Embodied carbon refers to the carbon dioxide equivalent or GHG emissions associated with the non-operational phase of a building and has become an increasingly important area for the built environment sector to address. It includes emissions caused by extraction, manufacturing, transportation, assembly, maintenance, replacement, deconstruction, disposal and end-of-life aspects of the materials and systems that make up a building.

The manufacturing of construction materials such as steel, cement and glass contribute to 10% of the building and construction industry’s global energy related CO2 emissions.1 A universal whole life carbon assessment will be key to accelerate the achievement of net-zero emissions across the entire built environment lifecycle. As part of our renewed SBTi-validated GHG reduction targets, CDL has committed to reduce the embodied carbon of our building materials by 41%, instead of their conventional equivalents, by 2030. Furthermore, we anticipate carbon-intensive construction materials, such as steel and cement, to become increasingly costly.

We also monitor and report the embodied carbon performance of our projects against our adopted targets. This enhances CDL’s supply chain management and encourages the use of low-carbon alternatives.

An interim 2021 target of a 7% reduction in embodied carbon of building materials compared to their conventional equivalents was set for all new projects awarded since 2018. Several projects are expected to obtain TOP by 2022. We track the performance of these projects against the current interim target,2 and raise the next interim target where necessary to map our phased progress towards the 2030 SBTi-validated target of 41% reduction.

The Tapestry project obtained TOP in 2021 and achieved 24.8% reduction in embodied carbon with use of sustainable materials. The next project to be assessed will obtain TOP in 2022.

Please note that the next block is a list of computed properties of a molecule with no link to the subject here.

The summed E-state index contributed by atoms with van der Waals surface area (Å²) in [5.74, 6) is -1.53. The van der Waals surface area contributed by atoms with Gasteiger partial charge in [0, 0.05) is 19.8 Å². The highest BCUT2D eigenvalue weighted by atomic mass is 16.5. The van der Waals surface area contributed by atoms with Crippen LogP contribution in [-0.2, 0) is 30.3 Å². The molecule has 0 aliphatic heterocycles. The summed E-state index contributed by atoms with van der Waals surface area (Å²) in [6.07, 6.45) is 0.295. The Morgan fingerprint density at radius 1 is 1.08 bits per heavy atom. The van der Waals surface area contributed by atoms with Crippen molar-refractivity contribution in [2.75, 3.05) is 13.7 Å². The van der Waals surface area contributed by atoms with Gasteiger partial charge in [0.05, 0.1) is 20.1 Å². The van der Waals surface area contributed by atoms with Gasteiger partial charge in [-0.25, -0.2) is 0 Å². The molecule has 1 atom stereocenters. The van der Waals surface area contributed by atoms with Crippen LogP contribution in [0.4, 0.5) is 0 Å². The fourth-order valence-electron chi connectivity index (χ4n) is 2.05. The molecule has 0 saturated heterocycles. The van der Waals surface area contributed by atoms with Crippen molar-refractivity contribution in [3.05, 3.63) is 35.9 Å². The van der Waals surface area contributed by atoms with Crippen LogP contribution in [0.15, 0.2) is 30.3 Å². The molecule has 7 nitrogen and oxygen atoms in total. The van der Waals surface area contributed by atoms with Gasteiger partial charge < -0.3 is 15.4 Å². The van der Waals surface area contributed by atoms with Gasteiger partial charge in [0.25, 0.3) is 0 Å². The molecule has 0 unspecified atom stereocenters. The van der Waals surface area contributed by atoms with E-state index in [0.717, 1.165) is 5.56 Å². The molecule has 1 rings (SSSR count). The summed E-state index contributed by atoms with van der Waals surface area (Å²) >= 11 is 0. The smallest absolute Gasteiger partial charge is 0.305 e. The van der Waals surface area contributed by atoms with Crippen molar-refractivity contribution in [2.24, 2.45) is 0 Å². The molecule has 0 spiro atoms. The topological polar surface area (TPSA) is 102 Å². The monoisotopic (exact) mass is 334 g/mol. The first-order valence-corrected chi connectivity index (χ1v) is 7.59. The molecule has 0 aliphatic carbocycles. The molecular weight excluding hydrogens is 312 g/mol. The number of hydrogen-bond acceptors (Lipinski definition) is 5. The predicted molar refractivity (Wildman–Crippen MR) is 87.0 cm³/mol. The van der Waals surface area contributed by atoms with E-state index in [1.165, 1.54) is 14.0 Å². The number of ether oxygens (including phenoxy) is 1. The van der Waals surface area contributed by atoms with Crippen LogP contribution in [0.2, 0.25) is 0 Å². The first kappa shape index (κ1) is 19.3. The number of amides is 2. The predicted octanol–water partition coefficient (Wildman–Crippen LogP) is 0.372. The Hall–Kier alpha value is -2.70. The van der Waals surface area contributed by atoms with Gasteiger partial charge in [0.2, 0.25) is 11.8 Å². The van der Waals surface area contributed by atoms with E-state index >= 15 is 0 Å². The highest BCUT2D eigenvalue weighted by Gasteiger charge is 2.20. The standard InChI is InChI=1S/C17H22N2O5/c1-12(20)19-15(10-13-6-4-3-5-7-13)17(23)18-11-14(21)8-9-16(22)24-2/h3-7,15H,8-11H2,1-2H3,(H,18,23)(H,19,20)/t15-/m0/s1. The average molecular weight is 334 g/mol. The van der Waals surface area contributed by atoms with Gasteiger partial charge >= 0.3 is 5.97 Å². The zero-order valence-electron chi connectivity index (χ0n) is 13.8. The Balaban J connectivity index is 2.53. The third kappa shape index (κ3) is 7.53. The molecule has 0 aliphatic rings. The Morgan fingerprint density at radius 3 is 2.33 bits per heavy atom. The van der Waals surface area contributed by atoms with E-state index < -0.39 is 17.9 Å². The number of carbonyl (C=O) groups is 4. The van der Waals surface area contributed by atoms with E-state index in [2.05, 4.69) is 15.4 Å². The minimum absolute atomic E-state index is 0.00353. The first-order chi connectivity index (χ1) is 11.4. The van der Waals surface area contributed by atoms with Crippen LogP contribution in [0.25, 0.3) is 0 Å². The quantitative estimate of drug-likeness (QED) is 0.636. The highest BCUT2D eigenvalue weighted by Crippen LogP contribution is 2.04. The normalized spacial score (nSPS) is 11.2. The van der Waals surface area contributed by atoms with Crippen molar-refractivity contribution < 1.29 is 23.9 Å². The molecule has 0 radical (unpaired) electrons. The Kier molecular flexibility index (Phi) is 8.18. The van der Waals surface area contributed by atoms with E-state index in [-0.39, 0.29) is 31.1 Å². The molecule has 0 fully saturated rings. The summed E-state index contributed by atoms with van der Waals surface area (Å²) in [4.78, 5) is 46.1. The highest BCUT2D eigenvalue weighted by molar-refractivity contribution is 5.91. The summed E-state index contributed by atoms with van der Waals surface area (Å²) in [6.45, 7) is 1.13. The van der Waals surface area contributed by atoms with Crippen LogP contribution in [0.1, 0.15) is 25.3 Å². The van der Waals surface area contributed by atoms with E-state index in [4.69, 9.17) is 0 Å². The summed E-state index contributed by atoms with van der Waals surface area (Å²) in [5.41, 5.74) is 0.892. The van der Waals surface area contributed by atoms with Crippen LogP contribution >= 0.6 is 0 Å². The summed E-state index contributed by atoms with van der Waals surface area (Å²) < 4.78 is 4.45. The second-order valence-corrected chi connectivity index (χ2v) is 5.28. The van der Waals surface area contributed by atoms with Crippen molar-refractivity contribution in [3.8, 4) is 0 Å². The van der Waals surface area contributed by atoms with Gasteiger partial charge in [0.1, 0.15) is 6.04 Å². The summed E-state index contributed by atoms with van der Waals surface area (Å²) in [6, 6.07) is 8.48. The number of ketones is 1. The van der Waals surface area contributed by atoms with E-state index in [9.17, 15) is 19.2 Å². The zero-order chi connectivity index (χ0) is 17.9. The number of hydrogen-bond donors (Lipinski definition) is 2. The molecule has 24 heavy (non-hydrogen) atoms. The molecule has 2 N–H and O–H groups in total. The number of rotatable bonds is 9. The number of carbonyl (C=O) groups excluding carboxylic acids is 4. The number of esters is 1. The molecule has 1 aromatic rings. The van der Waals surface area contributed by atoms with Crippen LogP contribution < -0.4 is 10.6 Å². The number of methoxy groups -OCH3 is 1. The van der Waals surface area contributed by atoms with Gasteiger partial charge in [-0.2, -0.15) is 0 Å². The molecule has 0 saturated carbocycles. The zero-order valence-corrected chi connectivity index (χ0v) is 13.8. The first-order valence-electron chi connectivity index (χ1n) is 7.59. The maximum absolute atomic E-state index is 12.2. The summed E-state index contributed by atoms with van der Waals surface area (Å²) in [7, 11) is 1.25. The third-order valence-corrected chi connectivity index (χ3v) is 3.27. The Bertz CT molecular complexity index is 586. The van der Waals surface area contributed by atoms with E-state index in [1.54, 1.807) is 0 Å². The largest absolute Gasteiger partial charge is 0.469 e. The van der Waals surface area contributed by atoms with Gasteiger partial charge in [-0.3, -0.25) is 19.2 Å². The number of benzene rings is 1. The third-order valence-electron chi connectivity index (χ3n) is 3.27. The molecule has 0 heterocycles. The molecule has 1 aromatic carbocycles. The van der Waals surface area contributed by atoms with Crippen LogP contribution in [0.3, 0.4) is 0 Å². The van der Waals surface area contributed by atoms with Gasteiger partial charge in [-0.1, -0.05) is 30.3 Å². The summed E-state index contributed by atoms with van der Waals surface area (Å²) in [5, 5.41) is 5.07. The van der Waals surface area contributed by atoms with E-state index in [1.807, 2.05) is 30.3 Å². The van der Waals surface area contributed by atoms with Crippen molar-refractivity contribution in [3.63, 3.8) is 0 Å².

Managing Impact of Top Building Materials

Globally, cement manufacturing and steel production are responsible for around 7%3 and 7% to 9%4 of global carbon emissions, respectively. Hence, it is vital to reduce the use of these materials. At CDL, we apply a circular economy approach to materials used for our development projects. To close the waste loop, we use recycled construction materials, such as recycled steel and concrete, wherever applicable. On top of this, we encourage the use of alternative low-carbon materials at our sites. We are also constantly on the lookout for innovative building materials and methods to facilitate the transition to net-zero.

Materials Initiatives Benefits
Concrete (Including granite, cement and fine aggregate)
  • Use SGBC or SEC-certified materials such as low-carbon and recycled concrete
  • Use recycled concrete aggregates and washed copper slag from approved sources to replace coarse and fine aggregates for concrete production
  • Use PPVC where possible
  • Promote environmental conservation
  • Reduce consumption of raw materials
  • Use recycled steel in projects for reinforcement works where possible
  • Reduce consumption of raw materials

Embodied Carbon Footprint for Projects Operating in 2021 (tCO2e/m2)

Embodied carbon intensity for 2021 pertains to six project sites that were under development, hence figures reported were based on the project design stage. The Tapestry achieved TOP in 2021, and the figure has been amended from 0.66 to 0.70 to reflect the actual embodied carbon intensity.


1 2021 Global Status Report for Buildings and Construction: Towards a Zero-emission, Efficient and Resilient Buildings and Construction Sector. United Nations Environment Programme, 19 October 2021.
2 Based on the lifecycle of CDL’s project developments, embodied carbon data for building materials is only available upon TOP attainment.
3 Global Cement and Concrete Industry Announces Roadmap to Achieve Groundbreaking ‘Net Zero’ CO2 Emissions by 2050. Global Cement and Concrete Association, 12 October 2021.
4 Net Zero Steel: Sector Transition Strategy. Mission Possible Partnership, 19 October 2021.